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Boston Licensing Board to host ‘emergency’ hearings following complaints about COVID-19 rule-breaking

The virtual hearings will take place this week with beer garden operators, and licensees in Allston, Brighton, the Seaport, and South Boston.

The Licensing Board's virtual hearings will be similar to ones held in June for North End restaurant owners.Jim Davis/Globe Staff

When out on the town, people are apparently getting too close for the city’s comfort.

The Boston Licensing Board is holding a series of online hearings this week with liquor license holders across the city to address “numerous complaints” lodged against bars and restaurants for failing to comply with certain COVID-19 regulations.

The mandatory emergency meetings are being held with all businesses with a liquor license for on-premises alcohol consumption in the Seaport and South Boston; any establishment with special licenses to host beer gardens or operate large outdoor extensions; and all establishments in Allston and Brighton with a liquor license, officials said. There is also a meeting for anyone with a “club license, veteran’s license, or temporary C.V. License.”

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Officials said the board and the Inspectional Services Department have received complaints about people not practicing social distancing, business owners not monitoring patrons who are waiting in line, and not adhering to rules around smoking and pets on patios and other areas where food is served, among other issues.

The five hearings to address each group will take place via Zoom on Thursday and Friday.

Those who fail to attend their hearing this week could be subject to disciplinary action regarding licenses granted by the board or the Inspectional Services Department, officials warned in a public notice.

A board spokesperson said in a statement that the information hearings are meant to “engage in a dialogue with licensees, discuss complaints received, and also answer any questions.”

“The vast majority of licensees in the city are good operators and are working hard to adapt their policies and procedures based on the incoming public health metrics and advisories,” the statement said.

The virtual hearings are similar to one held in June for North End restaurant owners. At that time, the city said it had received dozens of complaints about safety violations in the densely packed neighborhood, specifically about new outdoor dining spots along the streets and sidewalks.

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During the hearing, officials said they planned to crack down on COVID-19 violations by conducting random checks.

“Your right to occupy a city space for outdoor dining is a privilege,” said Kathleen Joyce, chairwoman of the Licensing Board, at the time. “With that privilege comes responsibility, and the responsibility includes following our rules and regulations — and not just some of them.”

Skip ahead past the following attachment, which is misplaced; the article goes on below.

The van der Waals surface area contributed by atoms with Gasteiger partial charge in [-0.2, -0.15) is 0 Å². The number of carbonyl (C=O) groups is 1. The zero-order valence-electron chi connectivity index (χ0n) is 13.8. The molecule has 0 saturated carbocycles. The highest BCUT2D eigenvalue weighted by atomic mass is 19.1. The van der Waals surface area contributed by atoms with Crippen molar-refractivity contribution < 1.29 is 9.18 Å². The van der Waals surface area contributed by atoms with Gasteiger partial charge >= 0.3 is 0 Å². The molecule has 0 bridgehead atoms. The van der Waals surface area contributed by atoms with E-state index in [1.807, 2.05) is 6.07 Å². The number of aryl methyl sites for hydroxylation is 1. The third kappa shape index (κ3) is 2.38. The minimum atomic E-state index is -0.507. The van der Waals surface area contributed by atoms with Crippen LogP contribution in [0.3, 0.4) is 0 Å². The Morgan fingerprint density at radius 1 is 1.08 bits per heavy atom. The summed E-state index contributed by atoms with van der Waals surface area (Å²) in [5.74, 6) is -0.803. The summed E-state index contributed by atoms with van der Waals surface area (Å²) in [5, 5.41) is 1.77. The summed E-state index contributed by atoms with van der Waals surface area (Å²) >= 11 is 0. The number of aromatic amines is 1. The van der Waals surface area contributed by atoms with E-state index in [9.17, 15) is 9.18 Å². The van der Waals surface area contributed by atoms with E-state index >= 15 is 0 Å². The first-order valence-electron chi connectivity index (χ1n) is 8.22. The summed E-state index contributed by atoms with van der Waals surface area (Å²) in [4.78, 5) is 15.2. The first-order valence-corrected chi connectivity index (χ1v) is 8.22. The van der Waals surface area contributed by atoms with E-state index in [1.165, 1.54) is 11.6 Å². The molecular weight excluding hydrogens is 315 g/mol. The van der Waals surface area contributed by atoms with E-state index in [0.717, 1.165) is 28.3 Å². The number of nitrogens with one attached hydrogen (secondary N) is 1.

The hearings follow Governor Charlie Baker’s announcement last week that the state would delay its reopening plans and implement a series of steps to curb the spread of coronavirus, including reducing the limit on outdoor gatherings from 100 people to 50.

Baker also said officials will focus on ensuring that bars aren’t “masquerading” as restaurants by serving light snacks with alcoholic beverages. As of Tuesday, alcoholic drinks can only be served at restaurants if accompanied by food prepared on site, according to the latest guidelines.

Several breweries temporarily closed their patio spaces this week in order to comply with Baker’s new rules on food and drinks.

On Monday, the Licensing Board sent a letter with guidance about the state’s new rules.

The letter advised restaurant and bar owners to avoid the formation of lines and to “ensure that patrons waiting to be seated are wearing masks and social distancing.”

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The letter, sent by Lesley Delaney Hawkins, the board’s general counsel, said the rules “will be strictly enforced by the Board and the Boston Police Department.”

“Claims of ignorance of the law, the Legislation, or the advisory are not a defense,” the letter said.

Complaints on the BOS:311 online reporting service that date back a month show people filing grievances about a long line at a Seaport beer garden.

“ZERO social distancing at the line outside,” the complaint said. “At least 100 people crowded together.”

Another complaint last month said people were “all jammed up on one another with no social distancing” while waiting in line at a Seaport beer garden. The complaint included a picture of people standing close together without wearing masks.

In other neighborhoods cited in the Licensing Board’s hearing notices, people reported businesses not following social distancing rules and positioning outdoor tables “right on the sidewalk where people try to walk,” or allowing “drinking outside of patio space, people at bar and crowding.”

Brittany Bowker of the Globe staff contributed to this report.


Steve Annear can be reached at steve.annear@globe.com. Follow him on Twitter @steveannear.